Recently the ‘Deconstructed Kimono’ was installed in the San Francisco Foundation Boardroom, curated by APICC, Asian Pacific Islander Cultural Center.

Elder earth art mandalas in Half Moon Bay

I recently taught an Earth Art class at the Coastsiders Senior Center on Half Moon Bay. We had a brief talk about Andy Goldsworthy and mandala symbolisn. The elders had bunches of material to work: stones, flower petals, leaves, sticks, and more. Most of the materials were gathered during a walk and some donated by a flower shop in town.

We had an “instant art show” at the Senior luncheon for the enjoyment of the diners.

Yemaja offerings on New Year’s Eve day

Susana invited me to a Yemaja ritual today and it was lovely. Yemaja is the sea goddess and she hears your wishes. A group of us came in white and blues and purples, with white flowers and 10 shiny dimes each for offerings. We gathered on Surfer’s Beach in El Granada at 3pm, the low tide. It was a beautiful and expansive way to end the year, to bask in the incredible energy of the Sea itself, to cleanse our auras, our spirits, and to feel the impact of the Sea stretching out to the horizon.

Elders create eco mandalas

I enjoy facilitating an Elders’ art class in San Francisco every Friday. For the past 6 weeks we have been focusing on mandalas. I discussed the sacredness of the circle symbol in many cultures, in nature, and in religion. We designed rose window mandalas based on the cathedral stained glass windows of Europe. We made shield mandalas to give us strength.

For the eco mandala inspiration, my two high school aids presented a report on Andy Goldsworthy and showed how he used things found in the environment, nature ,to create installations. I scavenged materials for the mandala creating: rose petals from the flower place on highway 92, rocks left over from Carla’s landscaping job, different kinds of rocks and colors from Home Depot, and fallen ginkgo leaves in front of Judy Johnson-Williams house. The biggest score though was from Alena Jean’s Flower Shop. Her dad had just finished pruning and I grabbed beautiful plum branches, geranium leaves, lily flower petals.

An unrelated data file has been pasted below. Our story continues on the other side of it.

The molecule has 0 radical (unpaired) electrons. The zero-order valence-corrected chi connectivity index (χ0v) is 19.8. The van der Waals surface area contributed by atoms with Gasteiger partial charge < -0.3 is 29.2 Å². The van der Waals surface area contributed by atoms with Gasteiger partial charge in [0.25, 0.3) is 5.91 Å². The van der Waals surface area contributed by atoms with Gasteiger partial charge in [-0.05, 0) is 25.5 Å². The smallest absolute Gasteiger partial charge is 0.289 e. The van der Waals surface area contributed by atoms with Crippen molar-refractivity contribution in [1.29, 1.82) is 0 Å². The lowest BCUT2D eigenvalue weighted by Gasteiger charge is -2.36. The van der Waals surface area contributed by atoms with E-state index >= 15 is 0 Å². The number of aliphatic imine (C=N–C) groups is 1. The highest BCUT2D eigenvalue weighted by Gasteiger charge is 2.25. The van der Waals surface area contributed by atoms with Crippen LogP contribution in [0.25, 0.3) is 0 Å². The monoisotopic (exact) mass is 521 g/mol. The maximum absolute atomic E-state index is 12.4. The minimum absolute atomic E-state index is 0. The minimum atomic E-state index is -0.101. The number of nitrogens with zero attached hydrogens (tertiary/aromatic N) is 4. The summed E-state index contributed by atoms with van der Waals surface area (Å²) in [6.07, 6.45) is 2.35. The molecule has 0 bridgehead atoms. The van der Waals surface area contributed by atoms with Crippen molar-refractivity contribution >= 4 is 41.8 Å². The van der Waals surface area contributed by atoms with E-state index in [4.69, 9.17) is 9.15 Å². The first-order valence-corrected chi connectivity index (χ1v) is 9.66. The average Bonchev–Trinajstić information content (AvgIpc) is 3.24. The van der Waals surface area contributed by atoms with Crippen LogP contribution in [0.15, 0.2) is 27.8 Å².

The only instructions I gave the elders were to think about: balance, color, texture, placement, and the centers of their mandalas. The elders went right to it and came up with some beautiful designs. Some of them left a lot of black around their materials, so the shapes of each petal and leaf was defined. Others piled the materials on.

I found the project to be very successful for the many different issues that the elders have: hearing loss, stroke restriction, language differences, memory and cognitive variation. Everyone was able to create the mandalas and they enjoyed seeing what their fellow students had done.

Celebration of Our Lady of Guadalupe in Half Moon Bay

I came upon the celebration of Our Lady of Guadalupe at the Catholic Church grounds in Half Moon Bay. I wanted to find out more about this celebration and goggled it. Here is what I found.

On the morning of December 12 in 1531, a poor Aztec Indian man named Juan Diego rose, and made his way through the hills to Mass in Mexico City, as he did every morning.

Juan Diego was 57 years old, a humble and devout Catholic in a still largely pagan country. As he walked the familiar path, Juan thought about his family, his work; and he said a prayer for his sick uncle. Suddenly, he heard beautiful music and a woman’s voice calling “Juan, Juan”.

Read more here.

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Food and flower power Sunday

What a lovely Sunday afternoon art soirée hosted by Chris Ridgeway! I had so much fun just thinking about nature’s colors and shapes. If the slideshow stops, click on the black x in the upper right corner.

Beautiful San Francisco Birthday Tour

For our dear friend Charlene’s birthday, Ander and I took her for a San Francisco whirlwind tour of some of our favorite places. We did not tell her where we were going, so each stop was a surprise.

First we had a lovely lunch at Fog City Diner on Battery and The Embarcadero. I used to go here a lot when my friends were working around the corner. The food was still great after all these years. Luckily we made reservations ahead because it was pretty hopping. I had a crispy reddened snapper sandwich which was spicy and delish, and Ander had a 1/2 pound Niman Ranch burger. Charlene had the Chicken Schnitzel with broccolini and lemon caper butter. Everything was served promptly by a very responsive waitress and was terrific. The restaurant looks a bit garish on the outside, but the inside is all dark wood and there are booths or tables  and a busy liquor and oyster bar.